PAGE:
D.C. Machines & Motor/Generator Duality

Chapter 7 D.C. Machines

Fundamental Electrical and Electronic Principles Third Edition Book
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Summary of Contents

Fundamental Electrical and Electronic Principles Third Edition Book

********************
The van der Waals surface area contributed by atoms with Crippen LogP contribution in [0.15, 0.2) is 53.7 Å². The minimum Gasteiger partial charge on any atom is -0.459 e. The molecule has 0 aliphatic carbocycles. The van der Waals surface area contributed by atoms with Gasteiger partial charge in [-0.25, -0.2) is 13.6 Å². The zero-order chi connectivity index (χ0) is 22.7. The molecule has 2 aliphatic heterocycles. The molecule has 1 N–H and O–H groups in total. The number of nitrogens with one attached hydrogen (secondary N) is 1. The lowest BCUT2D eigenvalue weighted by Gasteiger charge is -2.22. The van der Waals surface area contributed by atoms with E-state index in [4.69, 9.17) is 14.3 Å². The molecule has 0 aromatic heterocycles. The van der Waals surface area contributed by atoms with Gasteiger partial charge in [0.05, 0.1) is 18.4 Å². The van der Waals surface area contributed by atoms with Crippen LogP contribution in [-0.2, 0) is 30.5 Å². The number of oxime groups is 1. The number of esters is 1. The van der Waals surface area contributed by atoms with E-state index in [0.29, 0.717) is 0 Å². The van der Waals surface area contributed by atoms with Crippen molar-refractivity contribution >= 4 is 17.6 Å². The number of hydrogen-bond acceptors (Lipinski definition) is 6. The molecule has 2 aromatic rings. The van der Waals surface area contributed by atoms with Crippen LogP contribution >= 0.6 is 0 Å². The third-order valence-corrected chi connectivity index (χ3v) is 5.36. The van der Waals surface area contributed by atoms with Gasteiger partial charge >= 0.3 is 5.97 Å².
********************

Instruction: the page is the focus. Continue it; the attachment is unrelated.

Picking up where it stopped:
• D.C. Machines Chapter 7 Learning Outcomes This chapter covers the operating principles of d.c. generators and motors, their characteristics and applications. On completion you should be able to: 1 Understand and explain generator/motor duality. 2 Appreciate the need for a commutator. 3 Identify the different types of d.c. generator, and describe their characteristics. Carry out practical tests to compare the practical and theoretical characteristics. 233 7.1 Motor/Generator Duality An electric motor is a rotating machine which converts an electrical input power into a mechanical power output. A generator converts a mechanical power input into an electrical power output. Since one process is the converse of the other, a motor may be made to operate as a generator, and vice versa. This duality of function is not confi ned to d.c. machines. An alternator can be made to operate as a synchronous a.c. motor, and vice versa. To demonstrate the conversion process involved, let us reconsider two simple cases that were met when dealing with electromagnetic induction. Consider a conductor being moved at constant velocity, through a magnetic fi eld of density B tesla, by some externally applied force Fnewton. This situation is illustrated in Fig. 7.1 . Work done in moving the conductor, WFd newton metre